What it goes back to is a power struggle in one of the Alliance's constituent parties, Mana Motuhake. When asked to produce a list of condidates for incorporation into the Alliance's own party list last year, a faction of the Maori party's membership responded, essentially, by excluding the candidates favoured by the Alliance leadership. Broadcaster and unionist Willie Jackson actually changed parties after he was put right at the bottom of Mana Motuhake's list. Kopu, a social-working granny on a benefit, was propelled to near the top of the list, just below Sandra Lee, who had, ironicallt, bucked the rest of the leadership in pushing her case.
As an Alliance candidate, Kopu signed a pledge saying she'd leave Parliament if she left the Alliance. Then, in June, she admitted she was considered leaving. Just last Saturday, as Alliance leader Jim Anderton tried to persuade her to stay, she signed another pledge, in which Anderton and Lee agreed that she'd be given special help to settle in to Parliament, and she made a "solemn commitment" to stay with the party.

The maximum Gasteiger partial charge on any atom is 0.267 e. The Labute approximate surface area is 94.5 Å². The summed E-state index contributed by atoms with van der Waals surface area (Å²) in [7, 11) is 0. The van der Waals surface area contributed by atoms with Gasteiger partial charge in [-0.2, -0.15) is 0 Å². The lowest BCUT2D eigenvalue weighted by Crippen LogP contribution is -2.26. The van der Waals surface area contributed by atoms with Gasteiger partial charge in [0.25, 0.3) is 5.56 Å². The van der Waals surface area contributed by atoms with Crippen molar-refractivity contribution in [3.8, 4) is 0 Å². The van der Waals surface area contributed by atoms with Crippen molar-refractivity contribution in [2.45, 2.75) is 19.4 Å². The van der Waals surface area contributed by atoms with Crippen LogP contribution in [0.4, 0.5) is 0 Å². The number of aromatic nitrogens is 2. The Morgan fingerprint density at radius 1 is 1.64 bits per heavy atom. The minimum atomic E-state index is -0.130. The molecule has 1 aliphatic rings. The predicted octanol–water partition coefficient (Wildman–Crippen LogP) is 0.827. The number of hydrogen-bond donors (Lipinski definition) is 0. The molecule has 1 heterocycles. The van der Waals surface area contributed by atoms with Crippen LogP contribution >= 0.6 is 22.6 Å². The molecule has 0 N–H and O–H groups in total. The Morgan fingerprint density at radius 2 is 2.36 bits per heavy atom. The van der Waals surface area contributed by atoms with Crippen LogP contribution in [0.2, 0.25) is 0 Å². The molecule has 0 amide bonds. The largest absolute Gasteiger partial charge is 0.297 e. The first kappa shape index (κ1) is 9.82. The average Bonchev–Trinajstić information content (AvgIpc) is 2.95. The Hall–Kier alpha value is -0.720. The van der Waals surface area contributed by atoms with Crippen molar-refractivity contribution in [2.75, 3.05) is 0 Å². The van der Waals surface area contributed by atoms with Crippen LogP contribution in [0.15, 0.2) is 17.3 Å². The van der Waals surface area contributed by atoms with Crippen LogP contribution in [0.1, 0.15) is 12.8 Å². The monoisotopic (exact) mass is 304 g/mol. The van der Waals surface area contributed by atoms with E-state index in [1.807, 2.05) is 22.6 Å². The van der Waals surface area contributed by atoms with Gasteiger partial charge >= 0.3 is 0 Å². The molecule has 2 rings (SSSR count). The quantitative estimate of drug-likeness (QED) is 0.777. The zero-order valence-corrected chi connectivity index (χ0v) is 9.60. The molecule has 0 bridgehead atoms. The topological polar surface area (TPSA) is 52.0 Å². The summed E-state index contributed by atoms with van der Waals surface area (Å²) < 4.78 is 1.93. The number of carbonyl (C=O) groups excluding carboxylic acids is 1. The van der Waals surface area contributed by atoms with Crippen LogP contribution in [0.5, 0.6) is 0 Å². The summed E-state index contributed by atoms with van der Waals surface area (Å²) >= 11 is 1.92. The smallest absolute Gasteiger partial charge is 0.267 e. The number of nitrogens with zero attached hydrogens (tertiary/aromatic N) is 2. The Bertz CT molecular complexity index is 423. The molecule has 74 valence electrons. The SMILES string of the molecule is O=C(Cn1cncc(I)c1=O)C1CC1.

Trouble is, it now looks like on the same Saturday she was also out gathering signatures for a petition supporting her decision to clear out of the party. And by the time she turned up for what were supposed to be final negotiations about her future in Wellington, she'd already told the media - but not Anderton and Lee - she was going. It was disgraceful. Derek Fox reckons the reading of her as a victim was always a mistake, that she's a hard, calculating woman - and after watching her shaft the people she was supposed to be negotiating with, I'm inclined to agree. This shouldn't come as too much of a surprise - after all, that latterday saint, Dame Whina Cooper, could be ruthless when it suited her, or her chums in the National Party.
If nothing else, MMP has exposed all of us to the complications of Maori politics - and its curious way of inflating personal differences, such as those which developed between Kopu and Lee, into political factions. The Evening Post even ventured that the split came down to Lee's non-tribal stance over Maori fisheries allocation. That looks to me less like fact than the result of an unhelpful contribution from Sir Tipene O'Regan, who has long feuded with Lee over her support for the dissident Ngai Tahu hapu from which she hails, and plainly figured he'd get a low blow in while he could.